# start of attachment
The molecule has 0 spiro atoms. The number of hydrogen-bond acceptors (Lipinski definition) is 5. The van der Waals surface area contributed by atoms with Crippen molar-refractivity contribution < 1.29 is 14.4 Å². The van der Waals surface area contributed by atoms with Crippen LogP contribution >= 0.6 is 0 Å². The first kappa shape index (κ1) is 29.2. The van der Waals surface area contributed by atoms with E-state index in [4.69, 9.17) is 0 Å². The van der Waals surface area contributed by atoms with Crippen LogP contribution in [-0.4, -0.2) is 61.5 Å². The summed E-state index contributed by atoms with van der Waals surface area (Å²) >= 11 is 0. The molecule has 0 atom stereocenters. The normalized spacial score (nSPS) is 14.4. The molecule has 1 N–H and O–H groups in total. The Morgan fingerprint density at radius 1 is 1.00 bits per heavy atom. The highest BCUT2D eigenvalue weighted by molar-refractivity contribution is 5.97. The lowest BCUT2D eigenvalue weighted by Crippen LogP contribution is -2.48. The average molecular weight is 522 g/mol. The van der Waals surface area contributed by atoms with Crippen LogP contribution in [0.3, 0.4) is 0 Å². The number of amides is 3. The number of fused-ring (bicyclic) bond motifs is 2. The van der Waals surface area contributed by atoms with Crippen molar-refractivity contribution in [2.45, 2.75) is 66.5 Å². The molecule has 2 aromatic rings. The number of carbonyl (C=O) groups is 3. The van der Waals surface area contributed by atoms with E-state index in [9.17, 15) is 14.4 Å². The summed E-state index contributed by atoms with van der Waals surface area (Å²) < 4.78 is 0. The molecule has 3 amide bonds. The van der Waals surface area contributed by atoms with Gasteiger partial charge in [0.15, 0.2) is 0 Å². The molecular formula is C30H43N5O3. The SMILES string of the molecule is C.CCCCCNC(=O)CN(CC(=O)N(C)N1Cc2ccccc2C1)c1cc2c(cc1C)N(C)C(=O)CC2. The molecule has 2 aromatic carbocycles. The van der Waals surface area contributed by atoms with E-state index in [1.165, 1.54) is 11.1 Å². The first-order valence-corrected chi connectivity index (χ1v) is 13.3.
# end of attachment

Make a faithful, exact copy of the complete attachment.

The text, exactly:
The molecule has 0 spiro atoms. The number of hydrogen-bond acceptors (Lipinski definition) is 5. The van der Waals surface area contributed by atoms with Crippen molar-refractivity contribution < 1.29 is 14.4 Å². The van der Waals surface area contributed by atoms with Crippen LogP contribution >= 0.6 is 0 Å². The first kappa shape index (κ1) is 29.2. The van der Waals surface area contributed by atoms with E-state index in [4.69, 9.17) is 0 Å². The van der Waals surface area contributed by atoms with Crippen LogP contribution in [-0.4, -0.2) is 61.5 Å². The summed E-state index contributed by atoms with van der Waals surface area (Å²) >= 11 is 0. The molecule has 0 atom stereocenters. The normalized spacial score (nSPS) is 14.4. The molecule has 1 N–H and O–H groups in total. The Morgan fingerprint density at radius 1 is 1.00 bits per heavy atom. The highest BCUT2D eigenvalue weighted by molar-refractivity contribution is 5.97. The lowest BCUT2D eigenvalue weighted by Crippen LogP contribution is -2.48. The average molecular weight is 522 g/mol. The van der Waals surface area contributed by atoms with Crippen LogP contribution in [0.3, 0.4) is 0 Å². The number of amides is 3. The number of fused-ring (bicyclic) bond motifs is 2. The van der Waals surface area contributed by atoms with Crippen molar-refractivity contribution in [2.45, 2.75) is 66.5 Å². The molecule has 2 aromatic rings. The number of carbonyl (C=O) groups is 3. The van der Waals surface area contributed by atoms with E-state index in [9.17, 15) is 14.4 Å². The summed E-state index contributed by atoms with van der Waals surface area (Å²) < 4.78 is 0. The molecule has 3 amide bonds. The van der Waals surface area contributed by atoms with Gasteiger partial charge in [0.15, 0.2) is 0 Å². The molecular formula is C30H43N5O3. The SMILES string of the molecule is C.CCCCCNC(=O)CN(CC(=O)N(C)N1Cc2ccccc2C1)c1cc2c(cc1C)N(C)C(=O)CC2. The molecule has 2 aromatic carbocycles. The van der Waals surface area contributed by atoms with E-state index in [1.165, 1.54) is 11.1 Å². The first-order valence-corrected chi connectivity index (χ1v) is 13.3.